Hurricane Lee track: Now a post-tropical cyclone, storm brings rain to New England and Atlantic Canada



CNN

Now a post-tropical cyclone, Lee According to the National Hurricane Center, hurricane-force winds will continue into early Saturday morning while bringing rain to parts of southeastern New England and Atlantic Canada.

Lee, a Category 1 hurricane prior to Saturday, is still expected to affect the region despite the status change.

“Lee is expected to be at or below hurricane strength when it reaches Nova Scotia later today. “Lee is forecast to weaken tonight and Sunday as it moves across Atlantic Canada,” the National Hurricane Center said in a 5 a.m. advisory Saturday, adding that the storm had lost enough tropical characteristics to be considered a hurricane.

Some of the most significant impacts in the U.S. include coastal flooding and the potential for tropical-storm-force winds, with a state emergency declared in coastal New England, particularly in Maine. A hurricane watch is in effect for the southern coast of the Canadian provinces of New Brunswick and Nova Scotia.

As of 5 a.m. Saturday, Lee was about 220 miles south-southeast of Eastport, Maine, with maximum sustained winds of 80 mph, the hurricane center said. Lee was 230 miles (365 kilometers) south-southwest of Halifax, Nova Scotia.

Lee is not expected to land in the United States.

Although hundreds of miles off the U.S. East Coast, tropical storm conditions were battering the coasts of Massachusetts and Nova Scotia early Saturday morning, with similar impacts to Maine, hurricane center forecasters said.

“These conditions will lead to downed trees and possible power outages,” the hurricane center warned.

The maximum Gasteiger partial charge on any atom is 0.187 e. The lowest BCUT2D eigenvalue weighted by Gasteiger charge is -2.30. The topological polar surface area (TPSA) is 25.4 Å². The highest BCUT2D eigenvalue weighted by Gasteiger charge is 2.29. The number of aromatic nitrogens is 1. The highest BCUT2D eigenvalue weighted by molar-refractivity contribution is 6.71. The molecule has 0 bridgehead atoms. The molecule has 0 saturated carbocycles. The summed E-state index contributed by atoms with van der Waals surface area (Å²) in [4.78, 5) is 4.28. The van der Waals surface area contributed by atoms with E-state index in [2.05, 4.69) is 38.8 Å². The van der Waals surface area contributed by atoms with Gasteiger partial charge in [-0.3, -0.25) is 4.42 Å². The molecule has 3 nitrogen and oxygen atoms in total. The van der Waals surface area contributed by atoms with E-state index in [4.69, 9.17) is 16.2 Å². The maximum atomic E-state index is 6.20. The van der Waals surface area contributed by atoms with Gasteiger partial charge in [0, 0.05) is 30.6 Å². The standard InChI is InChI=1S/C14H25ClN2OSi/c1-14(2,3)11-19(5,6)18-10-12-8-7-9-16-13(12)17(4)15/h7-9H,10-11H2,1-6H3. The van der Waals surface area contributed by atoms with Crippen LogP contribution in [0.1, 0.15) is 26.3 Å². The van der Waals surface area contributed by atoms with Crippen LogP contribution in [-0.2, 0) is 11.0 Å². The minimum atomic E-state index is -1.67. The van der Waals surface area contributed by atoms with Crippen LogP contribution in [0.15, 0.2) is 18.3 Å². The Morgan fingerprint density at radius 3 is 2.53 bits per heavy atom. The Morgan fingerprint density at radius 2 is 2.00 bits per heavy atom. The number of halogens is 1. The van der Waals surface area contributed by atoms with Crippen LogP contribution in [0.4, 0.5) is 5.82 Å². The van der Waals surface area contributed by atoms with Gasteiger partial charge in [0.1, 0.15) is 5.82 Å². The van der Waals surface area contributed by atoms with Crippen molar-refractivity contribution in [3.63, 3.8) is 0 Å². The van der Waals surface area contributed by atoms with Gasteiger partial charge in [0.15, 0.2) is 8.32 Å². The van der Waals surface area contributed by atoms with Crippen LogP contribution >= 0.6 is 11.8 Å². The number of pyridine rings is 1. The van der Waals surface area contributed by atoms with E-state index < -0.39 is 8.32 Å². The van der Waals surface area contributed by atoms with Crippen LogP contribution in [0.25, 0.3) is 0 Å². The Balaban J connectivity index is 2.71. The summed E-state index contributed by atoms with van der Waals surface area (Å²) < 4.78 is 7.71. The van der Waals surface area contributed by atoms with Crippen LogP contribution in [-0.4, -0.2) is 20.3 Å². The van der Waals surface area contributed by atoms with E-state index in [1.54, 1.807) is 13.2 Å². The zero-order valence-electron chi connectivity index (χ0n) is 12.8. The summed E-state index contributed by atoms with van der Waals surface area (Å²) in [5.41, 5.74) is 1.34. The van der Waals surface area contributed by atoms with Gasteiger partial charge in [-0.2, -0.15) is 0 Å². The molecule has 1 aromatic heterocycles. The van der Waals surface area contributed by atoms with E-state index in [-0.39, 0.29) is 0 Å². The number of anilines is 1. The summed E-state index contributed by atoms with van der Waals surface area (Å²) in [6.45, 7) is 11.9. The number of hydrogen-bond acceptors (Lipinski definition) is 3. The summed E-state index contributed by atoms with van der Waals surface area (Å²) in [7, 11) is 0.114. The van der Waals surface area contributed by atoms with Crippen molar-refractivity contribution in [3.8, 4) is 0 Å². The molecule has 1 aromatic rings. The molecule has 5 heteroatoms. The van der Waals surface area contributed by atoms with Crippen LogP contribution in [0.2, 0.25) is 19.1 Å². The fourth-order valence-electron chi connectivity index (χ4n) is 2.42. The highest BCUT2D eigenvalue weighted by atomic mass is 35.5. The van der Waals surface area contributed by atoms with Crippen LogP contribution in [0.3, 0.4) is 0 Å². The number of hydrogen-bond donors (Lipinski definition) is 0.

Hurricane-force winds could be felt up to 140 miles from Lee’s center, while tropical-storm-force winds extended up to 390 miles.

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Wind gusts of 43 mph and 59 mph were measured recently in Tennis, Massachusetts, according to the Hurricane Center.

In addition to strong winds, Lee could unleash up to 6 inches of rain in northern Maine on Saturday, with neighboring New Hampshire, Massachusetts and Rhode Island at risk of seeing even more rainfall. Massachusetts Governor Maura Healey declared a state of emergency Friday because of the storm.

Tropical storm warnings are in effect for Massachusetts’ coasts north through Maine, including the popular island destinations of Martha’s Vineyard and Nantucket off the Massachusetts coast. The warning also extends further north into Canada.

Along the coast from Long Island Sound north to Maine, if Lee’s storm surge combines with a high tide, flooding from 1 to 3 feet above ground level could occur, says Michael Brennan, director of the National Hurricane Center.

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Canadian and US coastal residents have been urged to stay indoors

Jamie Rome, deputy director of the National Hurricane Center, warned people to avoid driving near the coast and urged people to stay home to ride out the storm. He also noted the high risk of rip currents stretching thousands of miles from southern Florida north to Maine.

“The waves from this big hurricane create a current that goes out to sea and pulls you out,” Rome said Friday evening. Short video Upgrade. “So if you’re going to the beach this weekend, swim near a lifeguard.”

In anticipation of those dangerous waves, local officials in Toms River, New Jersey, have imposed a swimming ban at Ardley Beach this weekend, according to a news release from the township. Violators may be ticketed.

“Lifeguards will be on duty from 9:00am to 5:00pm on Saturdays and Sundays to enforce the Red Flag Swimming Prohibition. The beach remains open,” officials said in a news release Friday.

Steve Heaslip/AP

Heavy surf pounds the beach at Nauset Beach in East Orleans, Massachusetts, on Friday.

Meanwhile, in Canada, officials in New Brunswick warned people to prepare for power outages and stockpile food and medicine for at least 72 hours.

“Remember, once a storm starts, stay home if possible,” said Kyle Leavitt, director of the New Brunswick Emergency Measures Organization. “Nothing good comes of checking the big waves and checking how strong the wind really is. You’re not only putting yourself at risk, you’re also putting the lives of the emergency services personnel who need to help you at risk.

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